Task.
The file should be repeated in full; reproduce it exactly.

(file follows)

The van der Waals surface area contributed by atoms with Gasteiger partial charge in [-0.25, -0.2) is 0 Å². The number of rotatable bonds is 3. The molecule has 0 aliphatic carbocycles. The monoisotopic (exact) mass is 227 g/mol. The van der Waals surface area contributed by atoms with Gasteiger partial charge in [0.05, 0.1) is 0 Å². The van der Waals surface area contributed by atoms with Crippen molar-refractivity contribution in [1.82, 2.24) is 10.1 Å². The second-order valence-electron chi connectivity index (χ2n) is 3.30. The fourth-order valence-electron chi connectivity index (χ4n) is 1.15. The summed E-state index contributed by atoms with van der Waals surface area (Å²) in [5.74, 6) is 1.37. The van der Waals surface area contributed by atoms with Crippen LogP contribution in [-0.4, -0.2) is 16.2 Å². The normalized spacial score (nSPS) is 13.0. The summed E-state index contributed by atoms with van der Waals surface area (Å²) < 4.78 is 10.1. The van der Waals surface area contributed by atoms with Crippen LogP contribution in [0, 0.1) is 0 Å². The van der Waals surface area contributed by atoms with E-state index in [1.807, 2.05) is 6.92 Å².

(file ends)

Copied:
The van der Waals surface area contributed by atoms with Gasteiger partial charge in [-0.25, -0.2) is 0 Å². The number of rotatable bonds is 3. The molecule has 0 aliphatic carbocycles. The monoisotopic (exact) mass is 227 g/mol. The van der Waals surface area contributed by atoms with Gasteiger partial charge in [0.05, 0.1) is 0 Å². The van der Waals surface area contributed by atoms with Crippen molar-refractivity contribution in [1.82, 2.24) is 10.1 Å². The second-order valence-electron chi connectivity index (χ2n) is 3.30. The fourth-order valence-electron chi connectivity index (χ4n) is 1.15. The summed E-state index contributed by atoms with van der Waals surface area (Å²) in [5.74, 6) is 1.37. The van der Waals surface area contributed by atoms with Crippen LogP contribution in [-0.4, -0.2) is 16.2 Å². The normalized spacial score (nSPS) is 13.0. The summed E-state index contributed by atoms with van der Waals surface area (Å²) < 4.78 is 10.1. The van der Waals surface area contributed by atoms with Crippen LogP contribution in [0, 0.1) is 0 Å². The van der Waals surface area contributed by atoms with E-state index in [1.807, 2.05) is 6.92 Å².